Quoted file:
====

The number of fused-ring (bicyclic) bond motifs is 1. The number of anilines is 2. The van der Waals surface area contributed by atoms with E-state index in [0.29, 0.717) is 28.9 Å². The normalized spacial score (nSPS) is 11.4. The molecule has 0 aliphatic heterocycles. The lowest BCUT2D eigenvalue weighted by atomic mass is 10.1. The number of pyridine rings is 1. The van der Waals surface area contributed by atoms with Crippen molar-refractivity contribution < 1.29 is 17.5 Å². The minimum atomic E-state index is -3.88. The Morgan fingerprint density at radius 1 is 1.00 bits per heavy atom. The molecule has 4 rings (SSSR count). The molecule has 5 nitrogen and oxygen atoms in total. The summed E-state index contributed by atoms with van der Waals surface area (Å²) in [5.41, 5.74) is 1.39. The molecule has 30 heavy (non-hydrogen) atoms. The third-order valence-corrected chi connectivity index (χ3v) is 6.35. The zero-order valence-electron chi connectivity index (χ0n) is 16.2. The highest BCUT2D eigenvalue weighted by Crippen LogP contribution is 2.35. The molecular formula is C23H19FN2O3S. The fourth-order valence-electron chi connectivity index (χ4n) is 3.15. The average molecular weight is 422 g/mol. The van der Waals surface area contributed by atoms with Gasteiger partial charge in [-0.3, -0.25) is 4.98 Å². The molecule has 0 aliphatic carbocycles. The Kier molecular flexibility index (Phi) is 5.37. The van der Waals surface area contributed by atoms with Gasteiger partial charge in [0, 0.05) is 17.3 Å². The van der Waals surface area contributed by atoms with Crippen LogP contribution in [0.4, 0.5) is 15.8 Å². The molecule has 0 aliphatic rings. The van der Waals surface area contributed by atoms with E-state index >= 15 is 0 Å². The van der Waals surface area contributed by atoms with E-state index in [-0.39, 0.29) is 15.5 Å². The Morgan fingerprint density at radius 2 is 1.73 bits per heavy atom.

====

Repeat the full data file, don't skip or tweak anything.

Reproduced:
The number of fused-ring (bicyclic) bond motifs is 1. The number of anilines is 2. The van der Waals surface area contributed by atoms with E-state index in [0.29, 0.717) is 28.9 Å². The normalized spacial score (nSPS) is 11.4. The molecule has 0 aliphatic heterocycles. The lowest BCUT2D eigenvalue weighted by atomic mass is 10.1. The number of pyridine rings is 1. The van der Waals surface area contributed by atoms with Crippen molar-refractivity contribution < 1.29 is 17.5 Å². The minimum atomic E-state index is -3.88. The Morgan fingerprint density at radius 1 is 1.00 bits per heavy atom. The molecule has 4 rings (SSSR count). The molecule has 5 nitrogen and oxygen atoms in total. The summed E-state index contributed by atoms with van der Waals surface area (Å²) in [5.41, 5.74) is 1.39. The molecule has 30 heavy (non-hydrogen) atoms. The third-order valence-corrected chi connectivity index (χ3v) is 6.35. The zero-order valence-electron chi connectivity index (χ0n) is 16.2. The highest BCUT2D eigenvalue weighted by Crippen LogP contribution is 2.35. The molecular formula is C23H19FN2O3S. The fourth-order valence-electron chi connectivity index (χ4n) is 3.15. The average molecular weight is 422 g/mol. The van der Waals surface area contributed by atoms with Gasteiger partial charge in [-0.3, -0.25) is 4.98 Å². The molecule has 0 aliphatic carbocycles. The Kier molecular flexibility index (Phi) is 5.37. The van der Waals surface area contributed by atoms with Gasteiger partial charge in [0, 0.05) is 17.3 Å². The van der Waals surface area contributed by atoms with Crippen LogP contribution in [0.4, 0.5) is 15.8 Å². The molecule has 0 aliphatic rings. The van der Waals surface area contributed by atoms with E-state index >= 15 is 0 Å². The van der Waals surface area contributed by atoms with E-state index in [-0.39, 0.29) is 15.5 Å². The Morgan fingerprint density at radius 2 is 1.73 bits per heavy atom.